Relationship Between Intravascular Ultrasound Guidance and Clinical Outcomes After Drug-Eluting Stents: The ADAPT-DES Study

Study Questions:

What are the outcomes of intravascular (IVUS) guidance versus angiographic guidance of drug-eluting stent (DES) implantation?


ADAPT-DES was a prospective, multicenter, nonrandomized “all-comers” study of 8,583 consecutive patients at 11 international centers designed to determine the frequency, timing, and correlates of stent thrombosis (ST) and adverse clinical events after DES. Propensity-adjusted multivariable analysis was performed to examine the relationship between IVUS guidance and 1-year outcomes.


IVUS was utilized in 3,349 (39%) patients, and larger diameter devices, longer stents, and/or higher inflation pressures were used in 74% of IVUS-guided cases. IVUS guidance compared to angiography guidance was associated with reduced 1-year rates of definite/probable ST (0.6% [18 events] vs. 1.0% [53 events]; adjusted hazard ratio [HR], 0.40; 95% confidence interval [CI], 0.21-0.73; p = 0.003), myocardial infarction (MI) (2.5% vs. 3.7%; adjusted HR, 0.66; 95% CI, 0.49-0.88; p = 0.004), and composite adjudicated major adverse cardiac events (MACE: cardiac death, MI, or ST) (3.1% vs. 4.7%; adjusted HR, 0.70; 95% CI, 0.55-0.88; p = 0.002). The benefits of IVUS were especially evident in patients with acute coronary syndromes and complex lesions, although significant reductions in MACE were present in all patient subgroups including stable angina and single-vessel disease.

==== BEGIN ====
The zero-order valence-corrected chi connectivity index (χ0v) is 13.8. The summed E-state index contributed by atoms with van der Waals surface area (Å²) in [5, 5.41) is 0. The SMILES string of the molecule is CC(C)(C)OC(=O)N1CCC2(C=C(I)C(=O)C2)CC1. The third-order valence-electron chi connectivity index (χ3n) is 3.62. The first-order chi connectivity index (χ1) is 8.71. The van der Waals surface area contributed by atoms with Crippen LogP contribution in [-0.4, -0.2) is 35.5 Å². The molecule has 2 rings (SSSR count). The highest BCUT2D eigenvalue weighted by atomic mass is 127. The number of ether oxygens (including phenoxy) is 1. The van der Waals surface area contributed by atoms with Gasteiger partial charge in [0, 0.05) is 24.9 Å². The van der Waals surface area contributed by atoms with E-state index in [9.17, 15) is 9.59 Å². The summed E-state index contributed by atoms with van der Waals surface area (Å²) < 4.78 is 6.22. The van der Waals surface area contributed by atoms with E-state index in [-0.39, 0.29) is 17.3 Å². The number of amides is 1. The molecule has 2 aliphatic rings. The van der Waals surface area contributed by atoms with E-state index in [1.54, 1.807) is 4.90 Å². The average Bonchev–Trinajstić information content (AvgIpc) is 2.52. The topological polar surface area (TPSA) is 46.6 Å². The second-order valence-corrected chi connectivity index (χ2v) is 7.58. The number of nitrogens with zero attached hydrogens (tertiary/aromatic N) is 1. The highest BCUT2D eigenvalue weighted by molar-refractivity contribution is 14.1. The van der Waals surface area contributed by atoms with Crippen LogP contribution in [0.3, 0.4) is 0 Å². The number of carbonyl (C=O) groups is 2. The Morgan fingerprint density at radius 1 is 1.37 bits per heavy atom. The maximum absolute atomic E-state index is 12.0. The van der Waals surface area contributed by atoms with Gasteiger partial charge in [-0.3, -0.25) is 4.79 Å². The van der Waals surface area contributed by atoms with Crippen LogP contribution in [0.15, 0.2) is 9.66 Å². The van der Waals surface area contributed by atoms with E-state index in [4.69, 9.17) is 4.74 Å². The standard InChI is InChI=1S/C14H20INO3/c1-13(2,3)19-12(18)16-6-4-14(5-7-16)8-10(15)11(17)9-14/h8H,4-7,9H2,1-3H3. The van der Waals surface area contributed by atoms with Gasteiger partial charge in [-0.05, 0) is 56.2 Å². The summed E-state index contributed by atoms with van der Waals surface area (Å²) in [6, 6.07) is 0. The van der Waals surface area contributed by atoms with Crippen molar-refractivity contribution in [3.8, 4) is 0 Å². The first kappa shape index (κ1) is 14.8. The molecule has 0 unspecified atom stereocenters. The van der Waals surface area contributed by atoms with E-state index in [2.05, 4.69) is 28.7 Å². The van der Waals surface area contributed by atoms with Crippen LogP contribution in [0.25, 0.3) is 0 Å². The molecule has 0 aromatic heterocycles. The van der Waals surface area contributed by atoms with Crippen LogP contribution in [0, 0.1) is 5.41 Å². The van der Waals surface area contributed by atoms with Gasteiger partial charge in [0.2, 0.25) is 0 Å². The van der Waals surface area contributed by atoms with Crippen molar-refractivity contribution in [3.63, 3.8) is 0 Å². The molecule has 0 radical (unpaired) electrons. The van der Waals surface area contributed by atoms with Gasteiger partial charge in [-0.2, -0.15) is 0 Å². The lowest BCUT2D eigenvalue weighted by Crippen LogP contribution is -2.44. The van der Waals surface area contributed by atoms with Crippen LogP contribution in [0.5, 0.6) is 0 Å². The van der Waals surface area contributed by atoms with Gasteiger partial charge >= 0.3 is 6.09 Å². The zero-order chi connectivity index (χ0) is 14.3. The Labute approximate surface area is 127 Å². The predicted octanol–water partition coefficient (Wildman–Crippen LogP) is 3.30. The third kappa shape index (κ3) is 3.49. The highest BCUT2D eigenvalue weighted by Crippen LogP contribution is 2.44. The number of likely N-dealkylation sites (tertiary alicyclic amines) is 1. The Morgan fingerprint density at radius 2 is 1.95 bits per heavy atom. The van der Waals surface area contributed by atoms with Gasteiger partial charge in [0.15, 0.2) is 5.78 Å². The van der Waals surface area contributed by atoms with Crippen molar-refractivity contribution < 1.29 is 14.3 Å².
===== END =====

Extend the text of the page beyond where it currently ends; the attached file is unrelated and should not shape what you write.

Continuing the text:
The authors concluded that IVUS guidance was associated with a reduction in ST, MI, and MACE within 1 year following DES implantation.


This study reported that IVUS guidance was strongly associated with lower 1-year rates of definite/probable DES thrombosis, MI, and MACE, as well as ischemic target lesion revascularization and target vessel revascularization. Furthermore, the greatest absolute benefits of IVUS-guidance were present in patients with acute coronary syndromes and complex coronary anatomy, although significantly better event-free survival was observed in all patient groups. Given the nonrandomized nature of the study, lack of prespecified criteria of IVUS-guided optimization of stent deployment, and lack of adjudication of clinical endpoints, these study findings should be considered hypothesis generating. For now, angiography-guided percutaneous coronary intervention (PCI) remains the standard of care, which may be supplemented by intracoronary imaging in selected high-risk patients and lesion subsets as recommended in the current American College of Cardiology/American Heart Association PCI guidelines.

Clinical Topics: Acute Coronary Syndromes, Invasive Cardiovascular Angiography and Intervention, Stable Ischemic Heart Disease, Interventions and ACS, Chronic Angina

Keywords: Myocardial Infarction, Acute Coronary Syndrome, Angina, Stable, Coronary Restenosis, Drug-Eluting Stents, Disease-Free Survival, Sirolimus, Angioplasty, Balloon, Coronary, Stents, Percutaneous Coronary Intervention, omega-Chloroacetophenone, Cardiology, Coronary Thrombosis, Confidence Intervals, United States

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